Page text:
The following case study was submitted by Rebuild Group, Detroit, and was written by Mike Brichta, website optimization analyst at the marketing firm.
The Traditional View of Followed vs. No-follow Links
Ever since Google gave webmasters the ability to apply a nofollow tag to links on their site, it has been largely understood that a nofollow link would be of less SEO value to a site than a followed link.
Google sees followed links as being a vote of confidence from the webmaster of the site towards the site they are linking to. Nofollow links, on the other hand, are not necessarily endorsed by the webmaster, so Google is less likely to see this type of link as an indicator of an authoritative site.
So while it doesn’t hurt your website to have backlinks that are nofollow, they don’t necessarily help either.
The initial purpose of implementing nofollow links was to deter people from engaging in spammy practices in order to obtain more backlinks to their site, especially when it came to posting in the comment sections of blogs.
Based on this understanding of nofollow links, it would seem like the best approach to link building would be to focus mainly on acquiring followed links rather than nofollow links. However, it has been over 10 years since Google first began recognizing nofollow tags, and more recently there has been some discussion as to whether or not these two types of links still differ greatly in the amount of value they can offer. So we set out to determine just how valuable nofollow links are compared to followed links.
In order to get an idea of how these two types of links stack up, we set aside two 90 day periods where we exclusively built backlinks on either followed links or nofollow links. We made sure that each of the links were of a similar domain authority and that a similar number of both followed and nofollow links were obtained.
During the first 90 days, we exclusively built followed links. We acquired a total of six links with an average domain authority of 71. We then took a measure of how well our site had performed in this timeframe.
In the next 90 days that followed, we switched gears and pursued only nofollow links. We gained a total of five links with average domain authority of 66. We then compiled the same benchmark data as before to serve as a comparison.
Comparing both of these sets of data to the performance of the site from the 90 days prior to the start of the case study, it was clear that both of the 90 day periods during the case study showed a near all-around improvement. The click-through rate did decrease, however this was no surprise as it is normal to see such a drop when impressions increase as much as they did. The low number of impressions prior to the case study was due to the site being newly launched.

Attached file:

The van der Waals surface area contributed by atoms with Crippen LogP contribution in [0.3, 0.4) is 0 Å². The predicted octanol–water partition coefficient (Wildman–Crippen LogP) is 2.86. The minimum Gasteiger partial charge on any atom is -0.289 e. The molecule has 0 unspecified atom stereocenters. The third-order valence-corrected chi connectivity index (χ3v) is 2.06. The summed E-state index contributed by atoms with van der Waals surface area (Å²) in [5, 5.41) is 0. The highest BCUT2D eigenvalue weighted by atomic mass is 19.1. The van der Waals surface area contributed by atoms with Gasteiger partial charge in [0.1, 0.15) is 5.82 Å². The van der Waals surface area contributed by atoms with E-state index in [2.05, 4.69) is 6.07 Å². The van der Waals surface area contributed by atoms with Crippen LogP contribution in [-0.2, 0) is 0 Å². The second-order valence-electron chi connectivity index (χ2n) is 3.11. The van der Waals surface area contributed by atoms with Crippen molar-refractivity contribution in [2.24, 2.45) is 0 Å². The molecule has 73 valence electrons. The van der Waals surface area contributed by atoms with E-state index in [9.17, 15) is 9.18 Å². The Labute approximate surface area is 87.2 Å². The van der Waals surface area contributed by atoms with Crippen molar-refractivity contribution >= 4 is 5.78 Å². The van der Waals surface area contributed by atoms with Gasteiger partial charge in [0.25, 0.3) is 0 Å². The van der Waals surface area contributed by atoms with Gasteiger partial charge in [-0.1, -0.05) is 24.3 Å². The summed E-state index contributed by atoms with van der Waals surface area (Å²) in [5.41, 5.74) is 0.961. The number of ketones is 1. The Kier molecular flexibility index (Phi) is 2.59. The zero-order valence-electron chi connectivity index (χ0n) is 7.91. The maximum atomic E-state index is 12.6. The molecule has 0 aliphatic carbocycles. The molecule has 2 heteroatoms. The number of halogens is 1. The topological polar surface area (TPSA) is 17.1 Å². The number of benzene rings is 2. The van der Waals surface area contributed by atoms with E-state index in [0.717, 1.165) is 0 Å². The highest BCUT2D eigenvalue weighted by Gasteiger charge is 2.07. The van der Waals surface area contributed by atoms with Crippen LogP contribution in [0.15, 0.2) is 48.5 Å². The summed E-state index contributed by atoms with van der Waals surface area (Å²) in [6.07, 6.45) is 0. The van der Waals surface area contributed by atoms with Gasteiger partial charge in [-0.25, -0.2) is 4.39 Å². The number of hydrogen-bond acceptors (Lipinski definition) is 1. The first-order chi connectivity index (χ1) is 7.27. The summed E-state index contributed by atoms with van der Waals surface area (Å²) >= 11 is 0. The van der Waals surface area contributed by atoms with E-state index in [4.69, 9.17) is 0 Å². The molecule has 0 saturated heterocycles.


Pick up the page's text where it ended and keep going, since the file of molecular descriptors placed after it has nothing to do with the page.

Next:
When comparing the two link building periods, the period of building nofollow links showed a clear improvement in every way measured.
- Clicks increased 45%
- Impressions increased 8%
- The click-through rate increased despite the increase in impressions
Despite this marked difference, we wouldn’t go so far as to say that nofollow links are now superior. At no point did the purpose of nofollow links suggest that they would be of more value than regular followed links, and there has since been no reasoning or evidence to indicate that this has changed. The degree to which our metrics improved was likely a consequence of some onsite optimizations that were also made during this time. The improvement could have also been influenced by the followed links that had been gained during the previous period.
We can, however, infer that nofollow links should not be ignored outright, and that they are still a valuable part of a healthy link profile. Google may grow suspicious of SEO strategies that are targeting only followed links, which is why having a healthy mix of nofollow links is still a good idea as long as they are from authoritative sites.
Recently, more SEOs have been suggesting that nofollow links are not to be entirely looked down upon any longer. In an article from Electric Dialogue published this past February, several SEO experts are asked the question of whether or not nofollow links are valuable. Here is what Jon Cooper of Point Blank SEO had to say:
“They’re still valuable because a lot of dumb webmasters started abusing the nofollow attribute, meaning Google has started to ignore it more & more over the years and has started to treat it more like a regular link. I also know a few spammers who really don’t care if the links they’re getting are nofollow, because they’re still linking great with them.”
The main takeaway is that both followed and nofollow links can be of value to the site, but this still does not mean that you should go after every single link regardless. You still need to be smart about only acquiring links from authoritative sites that you trust. However, you should not become overly concerned about whether or not these links are followed.